Kidney stones (also known as calculi) are masses of crystals and protein and are common causes of urinary tract obstruction in adults. For a long time, increased water intake has been the main preventive measure for the disease and its recurrence. In this review only one study was found that looked at the effect of increase water intake on recurrence and time to recurrence. Increased water intake decreased the chance of recurrence and increased the time to recurrence. Further studies are needed.
The evidence from only one study indicates that increased water intake reduces the risk of recurrence of urinary stones and prolongs the average interval for recurrences. However further research is required. Due to the lack of appropriate RCTs, no conclusions can be drawn on increased water intake for the primary and secondary prevention of urinary stones.
Urinary stones are a common condition characterised by high incidence and high recurrence rate. For a long time, increased water intake has been the main preventive measure for the disease and its recurrence. This is an update of a review originally published in 2004.
To assess the effectiveness of increased water intake for the primary and secondary prevention of urinary stones.
We searched the Cochrane Renal Group's specialised register, CENTRAL, MEDLINE, EMBASE, and the Chinese Biomedical Disk using a search strategy developed in conjunction with Cochrane Renal Group's Trials Search Co-ordinator. No language restriction was applied.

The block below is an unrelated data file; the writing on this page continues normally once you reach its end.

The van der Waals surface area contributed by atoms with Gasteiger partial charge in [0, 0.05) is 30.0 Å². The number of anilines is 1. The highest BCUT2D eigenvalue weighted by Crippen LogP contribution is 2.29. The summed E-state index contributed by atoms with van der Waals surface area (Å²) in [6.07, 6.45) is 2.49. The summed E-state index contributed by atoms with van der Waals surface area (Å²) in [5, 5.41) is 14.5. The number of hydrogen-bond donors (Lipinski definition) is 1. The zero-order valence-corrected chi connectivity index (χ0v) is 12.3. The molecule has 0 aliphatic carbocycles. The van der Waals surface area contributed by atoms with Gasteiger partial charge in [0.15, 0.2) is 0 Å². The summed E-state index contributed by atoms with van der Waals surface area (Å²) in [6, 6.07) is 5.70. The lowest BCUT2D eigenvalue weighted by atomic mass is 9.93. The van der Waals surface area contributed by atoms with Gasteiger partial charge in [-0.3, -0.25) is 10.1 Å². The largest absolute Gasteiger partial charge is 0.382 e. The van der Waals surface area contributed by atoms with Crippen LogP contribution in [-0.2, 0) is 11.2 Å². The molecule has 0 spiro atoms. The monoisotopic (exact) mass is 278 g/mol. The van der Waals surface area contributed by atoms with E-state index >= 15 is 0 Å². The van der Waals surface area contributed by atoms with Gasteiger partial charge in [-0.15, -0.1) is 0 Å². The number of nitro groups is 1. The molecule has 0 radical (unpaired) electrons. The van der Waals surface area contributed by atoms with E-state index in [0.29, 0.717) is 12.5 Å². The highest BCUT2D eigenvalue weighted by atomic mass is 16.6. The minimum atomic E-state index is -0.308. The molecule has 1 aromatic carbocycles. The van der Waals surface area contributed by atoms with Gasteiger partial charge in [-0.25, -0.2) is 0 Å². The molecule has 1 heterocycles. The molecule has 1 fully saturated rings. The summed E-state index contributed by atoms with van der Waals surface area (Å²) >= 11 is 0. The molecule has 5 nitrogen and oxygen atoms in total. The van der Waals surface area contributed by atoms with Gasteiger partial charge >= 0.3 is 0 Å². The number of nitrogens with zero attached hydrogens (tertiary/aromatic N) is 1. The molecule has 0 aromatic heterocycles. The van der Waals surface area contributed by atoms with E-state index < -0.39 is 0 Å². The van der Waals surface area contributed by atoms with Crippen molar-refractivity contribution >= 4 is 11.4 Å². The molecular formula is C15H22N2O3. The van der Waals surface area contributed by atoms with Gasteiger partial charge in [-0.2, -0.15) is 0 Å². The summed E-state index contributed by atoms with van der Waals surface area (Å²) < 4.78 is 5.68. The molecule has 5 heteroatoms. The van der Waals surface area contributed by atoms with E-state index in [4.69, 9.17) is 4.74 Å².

Date of last search: April 2012.
Randomised controlled trials (RCTs) and quasi-RCTs of increased water intake for the prevention of urinary stones and its recurrence were included.
Two authors independently assessed risk of bias and extracted data. Statistical analyses were performed using the random effects model and the results expressed as risk ratio (RR) for dichotomous outcomes or mean difference (MD) for continuous data with 95% confidence intervals (CI).
No studies of increased water intake for the primary prevention of urinary stones met the inclusion criteria. One study with 199 patients provided results of increased water intake for the recurrence of urinary stones. The stone recurrence was lower in the increased water intake group than that of the no intervention group (12% versus 27%; RR 0.45, 95% CI 0.24 to 0.84). The average interval for recurrence was 3.23 ± 1.1 years in increased water intake group and 2.09 ± 1.37 years in the no intervention group (MD 1.14, 95% CI 0.33 to 1.95). There were insufficient data to assess selection, performance, detection or attrition bias.